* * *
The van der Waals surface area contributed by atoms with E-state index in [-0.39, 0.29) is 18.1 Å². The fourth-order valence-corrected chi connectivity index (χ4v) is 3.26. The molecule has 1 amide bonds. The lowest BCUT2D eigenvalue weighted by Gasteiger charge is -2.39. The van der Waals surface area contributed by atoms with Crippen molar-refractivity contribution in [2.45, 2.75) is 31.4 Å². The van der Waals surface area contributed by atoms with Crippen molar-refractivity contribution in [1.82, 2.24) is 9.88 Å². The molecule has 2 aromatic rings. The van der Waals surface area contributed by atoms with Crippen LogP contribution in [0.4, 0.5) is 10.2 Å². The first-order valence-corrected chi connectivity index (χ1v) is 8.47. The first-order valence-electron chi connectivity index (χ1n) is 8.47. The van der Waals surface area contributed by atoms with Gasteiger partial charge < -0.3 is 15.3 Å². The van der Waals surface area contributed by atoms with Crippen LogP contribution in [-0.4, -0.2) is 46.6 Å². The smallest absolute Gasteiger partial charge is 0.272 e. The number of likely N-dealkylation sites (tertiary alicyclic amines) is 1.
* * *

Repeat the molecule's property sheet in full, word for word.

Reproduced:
The van der Waals surface area contributed by atoms with E-state index in [-0.39, 0.29) is 18.1 Å². The fourth-order valence-corrected chi connectivity index (χ4v) is 3.26. The molecule has 1 amide bonds. The lowest BCUT2D eigenvalue weighted by Gasteiger charge is -2.39. The van der Waals surface area contributed by atoms with Crippen molar-refractivity contribution in [2.45, 2.75) is 31.4 Å². The van der Waals surface area contributed by atoms with Crippen molar-refractivity contribution in [1.82, 2.24) is 9.88 Å². The molecule has 2 aromatic rings. The van der Waals surface area contributed by atoms with Crippen LogP contribution in [0.4, 0.5) is 10.2 Å². The first-order valence-corrected chi connectivity index (χ1v) is 8.47. The first-order valence-electron chi connectivity index (χ1n) is 8.47. The van der Waals surface area contributed by atoms with Gasteiger partial charge < -0.3 is 15.3 Å². The van der Waals surface area contributed by atoms with Crippen LogP contribution in [-0.4, -0.2) is 46.6 Å². The smallest absolute Gasteiger partial charge is 0.272 e. The number of likely N-dealkylation sites (tertiary alicyclic amines) is 1.